A freelance journalist who had been detained in Somalia for 56 days has been cleared of all charges.
The Banadir Regional Court declared Mohamed Bulbul free on Wednesday after it found him not guilty of all charges against him. According to the Somali Journalists Syndicate where Bulbul also works as information and human rights secretary, the court said Bulbul’s detention was unlawful.
The journalist was arrested on August 17 following an investigative report he wrote alleging corruption by Somali police in a training program funded by the European Union. Amnesty International said he was accused of “bringing the State into contempt” and for “circulating false and tendentious news.”
Abdalle Mumin, secretary general of the Somali Journalists Syndicate (SJS), stressed the importance of Bubul’s release. Bubul was arrested illegally with no warrant, Mumin said, then tortured and held without communication for 56 days.
Mumin said Bulbul was arrested because he exposed alleged corruption by police officials who had participated in the training funded by the E.U.
The European Union Capacity Building Mission in Somalia (EUCAP Somalia) provides training to the Somali Police Force and the Somali National Army. Following the release of the report in mid-August, Bulbul was arrested by security officials and held in at least two detention centers, according to SJS.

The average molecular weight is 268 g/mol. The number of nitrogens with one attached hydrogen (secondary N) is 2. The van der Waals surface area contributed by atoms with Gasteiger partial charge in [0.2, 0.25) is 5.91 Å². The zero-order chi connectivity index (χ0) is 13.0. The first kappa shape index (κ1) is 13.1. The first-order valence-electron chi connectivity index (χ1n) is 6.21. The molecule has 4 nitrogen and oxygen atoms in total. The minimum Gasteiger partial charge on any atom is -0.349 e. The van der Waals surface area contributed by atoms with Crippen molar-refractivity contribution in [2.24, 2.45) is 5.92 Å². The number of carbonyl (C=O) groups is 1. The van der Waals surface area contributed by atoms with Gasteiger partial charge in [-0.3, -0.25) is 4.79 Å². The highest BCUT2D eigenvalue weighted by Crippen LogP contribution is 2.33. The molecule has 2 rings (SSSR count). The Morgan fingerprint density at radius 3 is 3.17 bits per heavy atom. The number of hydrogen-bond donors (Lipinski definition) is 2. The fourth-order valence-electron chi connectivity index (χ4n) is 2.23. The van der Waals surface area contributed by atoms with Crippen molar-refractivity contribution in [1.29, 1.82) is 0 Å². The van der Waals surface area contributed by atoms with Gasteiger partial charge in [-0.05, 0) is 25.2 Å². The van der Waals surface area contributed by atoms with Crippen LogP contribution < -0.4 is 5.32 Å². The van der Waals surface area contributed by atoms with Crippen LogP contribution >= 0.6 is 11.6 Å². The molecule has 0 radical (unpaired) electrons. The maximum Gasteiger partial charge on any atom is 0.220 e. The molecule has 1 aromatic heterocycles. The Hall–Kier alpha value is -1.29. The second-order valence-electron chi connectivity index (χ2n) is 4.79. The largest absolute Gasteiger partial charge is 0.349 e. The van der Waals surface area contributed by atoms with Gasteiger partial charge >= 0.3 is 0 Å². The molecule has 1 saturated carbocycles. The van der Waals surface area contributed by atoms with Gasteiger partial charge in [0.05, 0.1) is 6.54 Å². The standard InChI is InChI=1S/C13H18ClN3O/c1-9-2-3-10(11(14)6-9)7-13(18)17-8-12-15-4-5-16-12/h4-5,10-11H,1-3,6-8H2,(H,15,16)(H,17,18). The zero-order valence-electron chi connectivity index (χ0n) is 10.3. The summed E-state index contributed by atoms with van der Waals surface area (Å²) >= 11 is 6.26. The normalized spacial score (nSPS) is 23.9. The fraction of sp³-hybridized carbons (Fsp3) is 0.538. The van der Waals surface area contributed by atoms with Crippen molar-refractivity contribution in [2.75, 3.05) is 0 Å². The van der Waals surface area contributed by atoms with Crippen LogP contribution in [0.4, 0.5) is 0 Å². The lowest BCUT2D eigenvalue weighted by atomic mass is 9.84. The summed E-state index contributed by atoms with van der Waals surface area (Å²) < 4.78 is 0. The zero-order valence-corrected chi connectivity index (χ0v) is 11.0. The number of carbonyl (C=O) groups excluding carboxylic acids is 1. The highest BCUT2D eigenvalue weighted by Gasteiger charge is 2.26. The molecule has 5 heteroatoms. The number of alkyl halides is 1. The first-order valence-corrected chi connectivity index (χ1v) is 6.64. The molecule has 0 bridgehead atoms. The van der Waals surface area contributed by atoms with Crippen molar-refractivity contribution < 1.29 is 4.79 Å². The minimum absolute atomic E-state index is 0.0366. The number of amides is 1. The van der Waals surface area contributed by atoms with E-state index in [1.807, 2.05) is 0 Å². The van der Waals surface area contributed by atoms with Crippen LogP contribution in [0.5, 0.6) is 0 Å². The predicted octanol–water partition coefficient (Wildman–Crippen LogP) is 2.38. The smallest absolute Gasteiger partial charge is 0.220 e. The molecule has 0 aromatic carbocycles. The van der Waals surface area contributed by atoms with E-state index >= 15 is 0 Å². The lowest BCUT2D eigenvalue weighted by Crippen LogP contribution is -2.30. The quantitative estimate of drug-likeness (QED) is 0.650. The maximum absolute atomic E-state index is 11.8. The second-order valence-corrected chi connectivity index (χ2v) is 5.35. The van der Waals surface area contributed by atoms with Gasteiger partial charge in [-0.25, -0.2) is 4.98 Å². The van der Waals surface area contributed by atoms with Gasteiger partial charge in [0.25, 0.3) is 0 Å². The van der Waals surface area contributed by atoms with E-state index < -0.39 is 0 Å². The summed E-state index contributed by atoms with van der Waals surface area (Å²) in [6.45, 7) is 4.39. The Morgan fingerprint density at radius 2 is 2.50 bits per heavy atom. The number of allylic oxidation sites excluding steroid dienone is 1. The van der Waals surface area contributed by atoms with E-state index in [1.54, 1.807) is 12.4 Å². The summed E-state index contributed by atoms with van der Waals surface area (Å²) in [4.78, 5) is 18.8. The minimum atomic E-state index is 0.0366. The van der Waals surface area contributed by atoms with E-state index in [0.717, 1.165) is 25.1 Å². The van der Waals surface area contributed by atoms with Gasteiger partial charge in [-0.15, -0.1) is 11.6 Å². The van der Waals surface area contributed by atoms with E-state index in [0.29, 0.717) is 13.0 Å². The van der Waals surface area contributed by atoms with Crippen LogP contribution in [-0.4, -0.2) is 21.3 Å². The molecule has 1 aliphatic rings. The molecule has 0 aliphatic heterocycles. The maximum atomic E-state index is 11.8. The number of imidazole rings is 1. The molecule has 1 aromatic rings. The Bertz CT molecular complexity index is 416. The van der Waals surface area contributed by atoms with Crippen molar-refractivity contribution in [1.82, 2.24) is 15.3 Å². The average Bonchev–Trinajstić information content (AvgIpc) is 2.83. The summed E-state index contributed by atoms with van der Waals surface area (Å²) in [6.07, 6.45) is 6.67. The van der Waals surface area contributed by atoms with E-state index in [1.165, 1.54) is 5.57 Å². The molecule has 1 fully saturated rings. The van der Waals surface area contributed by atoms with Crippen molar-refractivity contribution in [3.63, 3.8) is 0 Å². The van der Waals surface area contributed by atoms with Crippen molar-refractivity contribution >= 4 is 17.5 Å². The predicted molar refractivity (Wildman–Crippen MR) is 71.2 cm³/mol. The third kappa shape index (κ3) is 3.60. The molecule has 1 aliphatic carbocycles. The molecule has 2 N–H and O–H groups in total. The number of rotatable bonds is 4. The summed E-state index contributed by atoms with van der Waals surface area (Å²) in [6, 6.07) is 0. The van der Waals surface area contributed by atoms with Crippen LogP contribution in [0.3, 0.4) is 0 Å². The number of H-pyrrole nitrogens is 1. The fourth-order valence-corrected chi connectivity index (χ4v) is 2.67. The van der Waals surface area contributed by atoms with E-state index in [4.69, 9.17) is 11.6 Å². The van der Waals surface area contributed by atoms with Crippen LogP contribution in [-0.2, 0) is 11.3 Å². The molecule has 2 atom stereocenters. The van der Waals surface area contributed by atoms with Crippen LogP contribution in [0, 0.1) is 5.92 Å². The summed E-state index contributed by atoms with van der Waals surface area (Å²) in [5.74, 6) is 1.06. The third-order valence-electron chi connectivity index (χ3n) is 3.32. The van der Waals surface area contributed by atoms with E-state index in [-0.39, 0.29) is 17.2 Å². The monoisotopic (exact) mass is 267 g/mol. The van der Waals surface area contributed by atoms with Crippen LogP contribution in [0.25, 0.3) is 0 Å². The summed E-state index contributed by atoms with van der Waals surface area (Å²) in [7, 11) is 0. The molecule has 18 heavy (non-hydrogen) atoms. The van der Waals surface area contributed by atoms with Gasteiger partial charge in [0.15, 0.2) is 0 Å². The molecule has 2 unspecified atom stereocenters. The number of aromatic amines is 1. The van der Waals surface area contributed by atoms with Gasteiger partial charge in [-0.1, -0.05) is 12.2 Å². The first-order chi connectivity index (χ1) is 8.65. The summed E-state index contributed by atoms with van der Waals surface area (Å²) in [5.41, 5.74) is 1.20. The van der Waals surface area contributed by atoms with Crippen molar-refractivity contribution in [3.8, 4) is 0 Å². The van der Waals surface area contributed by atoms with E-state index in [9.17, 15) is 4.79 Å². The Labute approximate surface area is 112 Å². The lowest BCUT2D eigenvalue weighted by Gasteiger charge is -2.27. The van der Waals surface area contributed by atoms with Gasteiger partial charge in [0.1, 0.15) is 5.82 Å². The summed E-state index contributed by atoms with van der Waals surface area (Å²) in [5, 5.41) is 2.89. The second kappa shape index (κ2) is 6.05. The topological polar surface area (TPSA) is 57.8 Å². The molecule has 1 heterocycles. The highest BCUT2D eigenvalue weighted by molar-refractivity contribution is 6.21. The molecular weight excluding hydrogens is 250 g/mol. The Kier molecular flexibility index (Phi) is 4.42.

Mumin said journalists in Somalia continue to operate in difficult situations. Press freedom is poor, Mumin said, with Bulbul’s arrest coming after other attacks on journalists.
According to SJS, which advocates for media freedom in Somalia, Bulbul was not allowed access to family and counsel and was also physically abused. The group added that Bulbul had been taken to the hospital for the physical abuse he suffered in detention. Bulbul told VOA he was held in the same cell with hardcore criminals.
Bulbul said he shared a cell with a man who had been sentenced to life imprisonment and a convicted member of ISIS service a life sentence. Bulbul added that he had reported on both in the past.
Bulbul said he was picked up by security officials following the release of a report that alleged police corruption in an EU-funded training program. His report said funds intended for the police were misappropriated by senior police officers undergoing training in Mogadishu.
Said Yusuf, a photojournalist working for the European Pressphoto Agency in Somalia, told VOA the court should compel the government to compensate Bulbul for detention. Yusuf said Bulbul should be compensated because he was imprisoned illegally for almost two months, with no rights.
Journalists in Somalia continue to operate in a difficult environment. Besides risks from armed groups, the state’s use of draconian laws has been cited as a major impediment to press freedom.